Obsessive-compulsive disorder in schizophrenia: Clinical characteristics and treatment

Michael Poyurovsky*, Abraham Weizman, Ronit Weizman

*Corresponding author for this work

Research output: Contribution to journalReview articlepeer-review


There is a considerable overlap of schizophrenia and obsessive-compulsive disorder (OCD) in the structural and functional brain abnormalities involved, role of the dopamine/serotonin neurotransmitter systems, and some demographic and clinical characteristics. Although OCD co-occurs in a substantial proportion of schizophrenia patients, a systematic evaluation of the clinical features and treatment of this population is lacking. This review critically evaluates findings of recent studies pertaining to the rate of occurrence of OCD or obsessive-compulsive symptoms (OCS) in schizophrenia and the clinical characterisation of the schizo-obsessive subtype. Specifically, interrelationships between obsessive-compulsive and schizophrenic symptoms in terms of temporal relationships and their association with specific schizophrenia subtypes and the effect of OCS on the severity of schizophrenia symptoms are addressed. In the absence of evidence-based data, tentative therapeutic approaches in this difficult-to-treat patient subgroup are suggested. These include monotherapy with atypical antipsychotic agents or a combination of either typical or atypical antipsychotics with SSRIs or clomipramine. The clinical characteristics of antipsychotic-induced OCS/OCD are also presented to facilitate identification and management of this rare but clinically significant adverse effect. Finally, future directions of research in schizophrenia-OCD comorbidity relevant to clinical practice are discussed.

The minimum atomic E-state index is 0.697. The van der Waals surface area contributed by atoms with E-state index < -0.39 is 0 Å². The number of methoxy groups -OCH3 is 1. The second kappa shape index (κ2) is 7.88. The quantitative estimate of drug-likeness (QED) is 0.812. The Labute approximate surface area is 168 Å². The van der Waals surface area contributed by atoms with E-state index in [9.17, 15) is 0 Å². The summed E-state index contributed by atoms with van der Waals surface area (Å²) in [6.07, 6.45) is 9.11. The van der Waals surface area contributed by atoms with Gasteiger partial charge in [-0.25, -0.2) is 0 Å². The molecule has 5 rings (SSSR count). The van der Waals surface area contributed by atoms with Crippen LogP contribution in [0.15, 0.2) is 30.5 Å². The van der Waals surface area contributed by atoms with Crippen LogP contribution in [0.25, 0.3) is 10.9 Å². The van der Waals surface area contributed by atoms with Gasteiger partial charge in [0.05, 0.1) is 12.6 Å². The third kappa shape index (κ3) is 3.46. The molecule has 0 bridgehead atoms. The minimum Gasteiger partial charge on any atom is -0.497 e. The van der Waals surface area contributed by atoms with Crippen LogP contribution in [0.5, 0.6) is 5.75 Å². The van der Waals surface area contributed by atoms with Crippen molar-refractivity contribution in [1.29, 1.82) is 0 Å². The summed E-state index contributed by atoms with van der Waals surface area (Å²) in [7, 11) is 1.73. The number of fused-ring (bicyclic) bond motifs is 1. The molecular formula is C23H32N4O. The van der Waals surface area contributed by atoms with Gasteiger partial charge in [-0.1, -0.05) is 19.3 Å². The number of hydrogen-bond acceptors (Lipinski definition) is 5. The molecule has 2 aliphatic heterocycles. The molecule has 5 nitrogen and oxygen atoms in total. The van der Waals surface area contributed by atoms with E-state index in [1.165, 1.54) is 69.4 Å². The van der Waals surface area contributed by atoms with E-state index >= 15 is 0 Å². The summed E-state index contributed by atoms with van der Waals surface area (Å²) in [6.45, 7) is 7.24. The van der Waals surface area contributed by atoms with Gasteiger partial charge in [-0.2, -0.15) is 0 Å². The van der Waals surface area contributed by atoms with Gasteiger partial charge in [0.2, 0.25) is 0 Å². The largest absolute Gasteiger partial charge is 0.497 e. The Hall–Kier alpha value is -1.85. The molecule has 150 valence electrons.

Original languageEnglish
Pages (from-to)989-1010
Number of pages22
JournalCNS Drugs
Issue number14
StatePublished - 2004


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